Last edited:
As was discussed in a recent Sealion thread, the German plans involved taking about three days to debouche from their ports into the Channel, within sight of the cliffs of Dover. This is not crystal ball syndrome, this is merely granting the British with the ability to see.
That wasn't discussed, there was merely a lot of hooting and misrepresentation, during which a one day delay somehow became three days. You misread what Schenk has written in the English edition, where as I later stated in that discussion (with most of the relevant page quoted) Schenk says that at the most there was a 9.5 hour wait for one convoy out of the four (the one heading for beach "C") but he also says it in a most confusing manner so you can read that section to mean that in fact there was no wait at all, as he also also says the convoy would be leaving 8.5 hours before S hour.

By the way, comparing British destroyers supported by a battleship involved in a fight with German destroyers which were out of ammunition and fuel in the narrow confines of a fiord is hardly a fair comparison.

The German destroyers had an equivalent firepower to the smallest class of British cruisers (the "D" class). Most of the destroyers were of older types, such as the V and W classes (4 x QF 4 in Mk.V (102mm L/45) guns, mount P Mk.I[1] 2 x QF 2 pdr Mk.II "pom-pom" (40 mm L/39) anti-aircraft guns or 1 x QF 3 inch 20 cwt anti-aircraft gun). Nearly all lacked dual-purpose guns and those that could fire anti-aircraft shells used the defective HACS fire control system.
 

TFSmith121

Banned
The RN had other submarines, however:

So what did the British have? etc.
There were 20 modern S-class boats built in the 1930s, and designed specifically for the North Sea and Baltic; there were also 15 of the larger T class built prewar to augment the large boats of the 1920s designed for the Pacific, but the T class were used in European waters throughout the war.

In addition, there were 3 older L-class (roughly comparable in size to the S class) and 9 H-class (about the same size as the V class small submarines); these boats were all separate from the 1920s-era minelayers and "Pacific" boats built after that...

In addition, I'd guess there were at least a few Allied boats (Polish and Dutch) that were in the UK and presumably operational.

So (presumably) a dozen or boats, including the V class, certainly could have been made available if necessary...although from the British perspective, the fewer friendly submarines around, the simpler the ROE.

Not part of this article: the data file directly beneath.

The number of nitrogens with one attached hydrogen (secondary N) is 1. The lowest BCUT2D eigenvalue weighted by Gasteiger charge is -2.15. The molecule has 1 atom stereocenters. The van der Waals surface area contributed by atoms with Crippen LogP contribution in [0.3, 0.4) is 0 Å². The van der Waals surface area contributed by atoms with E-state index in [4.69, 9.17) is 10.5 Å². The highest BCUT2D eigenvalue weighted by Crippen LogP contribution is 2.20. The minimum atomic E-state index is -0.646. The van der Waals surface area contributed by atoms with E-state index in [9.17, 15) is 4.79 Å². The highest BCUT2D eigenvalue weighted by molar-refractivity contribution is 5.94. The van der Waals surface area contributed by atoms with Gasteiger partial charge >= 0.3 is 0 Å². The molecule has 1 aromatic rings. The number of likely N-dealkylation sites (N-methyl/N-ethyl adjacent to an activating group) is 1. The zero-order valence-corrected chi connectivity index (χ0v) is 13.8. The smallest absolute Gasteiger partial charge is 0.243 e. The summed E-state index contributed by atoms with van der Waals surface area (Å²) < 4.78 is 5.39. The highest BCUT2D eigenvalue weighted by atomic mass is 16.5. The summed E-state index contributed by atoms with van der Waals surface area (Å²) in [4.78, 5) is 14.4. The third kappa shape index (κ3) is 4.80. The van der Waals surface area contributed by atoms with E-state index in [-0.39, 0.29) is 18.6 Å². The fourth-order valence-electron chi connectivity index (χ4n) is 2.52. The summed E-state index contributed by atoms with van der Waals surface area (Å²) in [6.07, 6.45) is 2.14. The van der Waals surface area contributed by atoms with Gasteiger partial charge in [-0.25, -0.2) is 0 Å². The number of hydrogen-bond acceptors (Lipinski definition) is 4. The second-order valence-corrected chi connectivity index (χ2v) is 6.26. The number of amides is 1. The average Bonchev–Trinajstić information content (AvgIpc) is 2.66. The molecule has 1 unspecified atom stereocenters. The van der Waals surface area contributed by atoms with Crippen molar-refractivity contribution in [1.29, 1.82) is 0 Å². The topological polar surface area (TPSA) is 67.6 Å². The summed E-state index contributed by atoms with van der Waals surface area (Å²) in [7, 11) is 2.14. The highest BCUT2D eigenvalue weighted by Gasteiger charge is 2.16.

As far as the German M class minesweepers, the RN's interwar minesweepers (classed as "sloops" under the Washington and London agreements) would be more than capable of dealing with them; the British ships of the Halcyon class had a main battery of two 4 inch guns, plus AA. The "Admiralty" and converted merchant trawlers usually had a 4 inch gun and light weapons, which was the same armament (generally) of the older coastal minesweepers, as well.

Bottom line, the RN had hundred of these types of vessels, which were all faster, better armed, and with better seakeeping than the vast majority of the German small craft that made up the bulk of their transport forces; the qualitative edge was vast, especially in terms of personnel, but the quantitative edge was even greater.

ZEELOWE was a pipedream.

Best,
 

TFSmith121

Banned
Um, no...

The German destroyers had an equivalent firepower to the smallest class of British cruisers (the "D" class). Most of the destroyers were of older types, such as the V and W classes (4 x QF 4 in Mk.V (102mm L/45) guns, mount P Mk.I[1] 2 x QF 2 pdr Mk.II "pom-pom" (40 mm L/39) anti-aircraft guns or 1 x QF 3 inch 20 cwt anti-aircraft gun). Nearly all lacked dual-purpose guns and those that could fire anti-aircraft shells used the defective HACS fire control system.
An RN Danae class cruiser was a 5,000 ton ship with six 6-inch guns, AA, and six 21-in TT; the smaller C class ships were 4,200 tons, with four or five 6-inch guns, AA, and 8 21 inch TT; the AA conversions were the same displacement, but had 8-10 4 inch DP pieces.

The largest German destroyers operational in 1940 would have been about half the size of the smaller British cruisers, with five 5 inch guns.

And I think there might have been what, a half-dozen in commission that could have been in the Channel? The RN had 11 Cs and 8 Ds in 1939; even if only half were available...

Then include the more modern E class, and the even more modern ships built under the Washington and London treaties in the 1930s...

The British could have had more cruisers in the Channel than the Germans had destroyers; they would have had more destroyers than the Germans had escorts; more escorts than the Germans could have had patrol craft; more patrol craft than the Germans could have had patrol boats; and (presumably) more patrol boats than the Germans could have had landing craft...

As far as RN AA, how many Allied warships maneuvering at sea did the LW sink, again?

Again, the British would have bested the Germans both in quantity and quality; there's no way the Germans could have surmounted either disadvantage, much less both...

Best,
 
S Class Submarines (Displacement: 640 tons 1st group, 670 tons 2nd group )

HMS Seahorse – lost 7 Jan 1940
HMS Starfish – lost 9 Jan 1940
HMS Swordfish – lost 7 Nov 1940
HMS Salmon (N 65) Lost on 16 Jul 1940
HMS Shark (i) (N 54) Lost on 6 Jul 1940